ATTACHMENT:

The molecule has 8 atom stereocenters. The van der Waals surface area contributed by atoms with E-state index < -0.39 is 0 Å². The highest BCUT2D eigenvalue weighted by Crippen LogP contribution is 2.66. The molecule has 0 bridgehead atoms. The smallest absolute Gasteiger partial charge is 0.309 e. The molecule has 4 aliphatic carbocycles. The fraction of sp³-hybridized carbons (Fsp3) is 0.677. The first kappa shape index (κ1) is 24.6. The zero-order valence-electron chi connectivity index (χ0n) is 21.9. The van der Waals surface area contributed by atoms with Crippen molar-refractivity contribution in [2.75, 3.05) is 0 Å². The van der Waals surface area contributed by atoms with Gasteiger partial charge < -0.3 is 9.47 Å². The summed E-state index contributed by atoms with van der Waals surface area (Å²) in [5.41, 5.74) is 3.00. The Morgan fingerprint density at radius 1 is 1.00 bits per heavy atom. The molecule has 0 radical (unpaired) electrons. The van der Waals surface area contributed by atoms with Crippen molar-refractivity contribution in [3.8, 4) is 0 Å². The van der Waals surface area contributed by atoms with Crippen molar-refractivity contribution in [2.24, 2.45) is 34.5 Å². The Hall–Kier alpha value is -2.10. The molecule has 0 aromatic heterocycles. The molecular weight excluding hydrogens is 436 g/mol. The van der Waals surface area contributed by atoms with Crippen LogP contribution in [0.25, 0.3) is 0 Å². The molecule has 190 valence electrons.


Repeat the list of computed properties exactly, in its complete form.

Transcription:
The molecule has 8 atom stereocenters. The van der Waals surface area contributed by atoms with E-state index < -0.39 is 0 Å². The highest BCUT2D eigenvalue weighted by Crippen LogP contribution is 2.66. The molecule has 0 bridgehead atoms. The smallest absolute Gasteiger partial charge is 0.309 e. The molecule has 4 aliphatic carbocycles. The fraction of sp³-hybridized carbons (Fsp3) is 0.677. The first kappa shape index (κ1) is 24.6. The zero-order valence-electron chi connectivity index (χ0n) is 21.9. The van der Waals surface area contributed by atoms with Crippen molar-refractivity contribution in [2.75, 3.05) is 0 Å². The van der Waals surface area contributed by atoms with Gasteiger partial charge < -0.3 is 9.47 Å². The summed E-state index contributed by atoms with van der Waals surface area (Å²) in [5.41, 5.74) is 3.00. The Morgan fingerprint density at radius 1 is 1.00 bits per heavy atom. The molecule has 0 radical (unpaired) electrons. The van der Waals surface area contributed by atoms with Crippen molar-refractivity contribution in [3.8, 4) is 0 Å². The van der Waals surface area contributed by atoms with Crippen molar-refractivity contribution in [2.24, 2.45) is 34.5 Å². The Hall–Kier alpha value is -2.10. The molecule has 0 aromatic heterocycles. The molecular weight excluding hydrogens is 436 g/mol. The van der Waals surface area contributed by atoms with Crippen LogP contribution in [0.25, 0.3) is 0 Å². The molecule has 190 valence electrons.